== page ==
Over the next few decades, over $3 Trillion of wealth will be transferred from Founders and Baby Boomers to others. While this is a slow burn, there will be an increased demand for private client advisory services that include family office, wills, estates and disputes.
Q: Joel, is Australia’s success connected in any way to the increase in regulation/government measures which require advice?
A: I don’t think there is just one factor that explains why the Australian legal market has outperformed other jurisdictions. Five key demand drivers include:
- A world-breaking sustained period of economic growth (before COVID-19 hit)
- Numerous lawyer-heavy Royal Commissions and other enquiries
- High levels of foreign investment and asset acquisition
- Growth in major projects and infrastructure spend
- Governments at all levels increased use of lawyers to address reputational risks
Related reading on Legal Insight: How to Balance Growth and Regulation Through Uncertainty
Q: Joel, in which industries do you see businesses and statutory authorities failing?
A: At the top of the list once would expect industries connected with international visitation would be hardest hit – airlines, hotels, tour operators, education providers, etc.
An extended delay in the timing of a vaccine roll-out will see industries that involve people aggregating severely impacted. This includes events, sports, entertainment, some retail and transport.
Statutory authorities such as universities which have been highly reliant on international student income will also be under severe pressure.
Joe Blackwood elaborates on Peer Monitor data points
Joe Blackwood is a Senior Analyst focusing on Thought Leadership benchmarking analytics for Thomson Reuters; including Peer Monitor, the legal industry’s benchmarking program. He monitors law firm intelligence to provide insights and trends on the state of the legal industry.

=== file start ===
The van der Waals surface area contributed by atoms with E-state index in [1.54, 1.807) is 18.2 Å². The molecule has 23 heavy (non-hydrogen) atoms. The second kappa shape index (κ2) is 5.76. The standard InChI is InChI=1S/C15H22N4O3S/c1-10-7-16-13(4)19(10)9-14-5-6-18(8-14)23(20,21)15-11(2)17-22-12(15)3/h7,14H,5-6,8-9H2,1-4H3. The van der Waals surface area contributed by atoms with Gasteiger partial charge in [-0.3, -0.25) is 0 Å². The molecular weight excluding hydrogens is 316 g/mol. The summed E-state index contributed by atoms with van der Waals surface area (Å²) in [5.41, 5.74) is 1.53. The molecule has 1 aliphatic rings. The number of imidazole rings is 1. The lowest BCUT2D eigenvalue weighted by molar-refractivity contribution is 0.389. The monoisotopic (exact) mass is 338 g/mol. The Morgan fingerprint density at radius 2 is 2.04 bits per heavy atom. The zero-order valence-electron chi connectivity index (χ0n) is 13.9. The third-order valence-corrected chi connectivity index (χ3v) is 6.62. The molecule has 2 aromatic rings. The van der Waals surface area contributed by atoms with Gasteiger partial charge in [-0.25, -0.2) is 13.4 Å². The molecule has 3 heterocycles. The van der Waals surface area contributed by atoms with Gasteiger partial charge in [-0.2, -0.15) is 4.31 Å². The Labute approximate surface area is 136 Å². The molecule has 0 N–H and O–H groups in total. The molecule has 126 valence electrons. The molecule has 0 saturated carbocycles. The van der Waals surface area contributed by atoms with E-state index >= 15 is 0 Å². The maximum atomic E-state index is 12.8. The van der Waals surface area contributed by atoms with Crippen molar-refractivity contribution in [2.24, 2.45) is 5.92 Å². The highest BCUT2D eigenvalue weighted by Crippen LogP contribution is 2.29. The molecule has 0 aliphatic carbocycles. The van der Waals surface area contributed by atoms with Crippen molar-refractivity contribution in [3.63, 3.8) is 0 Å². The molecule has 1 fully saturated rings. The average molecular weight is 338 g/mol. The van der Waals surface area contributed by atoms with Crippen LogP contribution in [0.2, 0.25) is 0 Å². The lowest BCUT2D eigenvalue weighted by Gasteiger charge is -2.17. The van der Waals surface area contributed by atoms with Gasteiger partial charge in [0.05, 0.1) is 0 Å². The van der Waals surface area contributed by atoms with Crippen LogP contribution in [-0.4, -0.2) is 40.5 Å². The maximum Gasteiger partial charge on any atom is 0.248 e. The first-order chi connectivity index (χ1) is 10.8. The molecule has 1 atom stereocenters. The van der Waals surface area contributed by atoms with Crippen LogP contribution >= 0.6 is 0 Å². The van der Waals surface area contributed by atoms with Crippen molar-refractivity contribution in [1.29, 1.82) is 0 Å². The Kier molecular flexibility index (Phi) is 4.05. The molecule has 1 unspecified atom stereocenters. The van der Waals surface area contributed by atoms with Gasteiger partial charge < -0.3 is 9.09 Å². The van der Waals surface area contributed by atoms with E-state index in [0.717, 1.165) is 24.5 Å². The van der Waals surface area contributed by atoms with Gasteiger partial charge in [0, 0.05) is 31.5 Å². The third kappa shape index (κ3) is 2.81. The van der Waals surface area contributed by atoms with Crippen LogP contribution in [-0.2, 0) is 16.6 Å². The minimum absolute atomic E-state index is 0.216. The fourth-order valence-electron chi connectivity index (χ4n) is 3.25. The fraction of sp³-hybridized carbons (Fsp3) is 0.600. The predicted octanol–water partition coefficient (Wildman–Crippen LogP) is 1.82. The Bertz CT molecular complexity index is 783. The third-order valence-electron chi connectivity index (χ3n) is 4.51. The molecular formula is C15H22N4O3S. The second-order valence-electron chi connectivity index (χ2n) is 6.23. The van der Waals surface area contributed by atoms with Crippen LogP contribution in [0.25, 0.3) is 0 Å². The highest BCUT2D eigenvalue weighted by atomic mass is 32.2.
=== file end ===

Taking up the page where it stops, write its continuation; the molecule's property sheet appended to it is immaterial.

In the answers below, Joe has addressed the story behind a couple of figures from our annual legal market report, prompted by our recent legal market webinar audience.
Q: Joe, how could technology go down [as revealed in the 2020 Australia: State of the Legal Market Report] with such a big focus on tech while working from home?
A: A very clear dichotomy of firms exists with relation to tech spend, particularly early in the pandemic. One group of firms found themselves well equipped to transition to remote work and required no additional investment – in fact this group of firms found themselves able to cut non-essential tech services or defer payments in some cases. The other group required rapid, in some cases one time, capital infusion for work continuity purposes, such as additional VPN licensing or laptop computers, etc. On the average, the cuts at the first group of firms is outweighing the investment at others.
Q: Joe, [in the 2020 Australia: State of the Legal Market Webinar] the picture you painted of rising demand for advice work, fall in utilisation of non-legal staff overhead cuts suggests that firms are de-investing in legal technologists and in-house innovation. Do you think that may happen over the next financial year?
A: Not necessarily. The increased levels of advisory work and initial expenditure cuts were much more prevalent at the onset of the pandemic, when uncertainty was at its highest. More than half a year in, many global markets (Australia included) are beginning to settle into the ‘new normal’. Utilisation figures are trending back towards what we would expect, and many non-lawyer staff members who may have been furloughed are returning to work. Further, many firms utilised payroll forgiveness programs to ensure they need not reduce staffing in legal technologist roles. It’s still a bit too early to say, but it does not appear that the market has completely shifted emphasis away from in-house innovation, instead perhaps only temporarily until the future is more clear.
Peer Monitor has developed a data-rich infographic on the four trends to watch in the industry. You can download your complimentary copy on Legal Insight.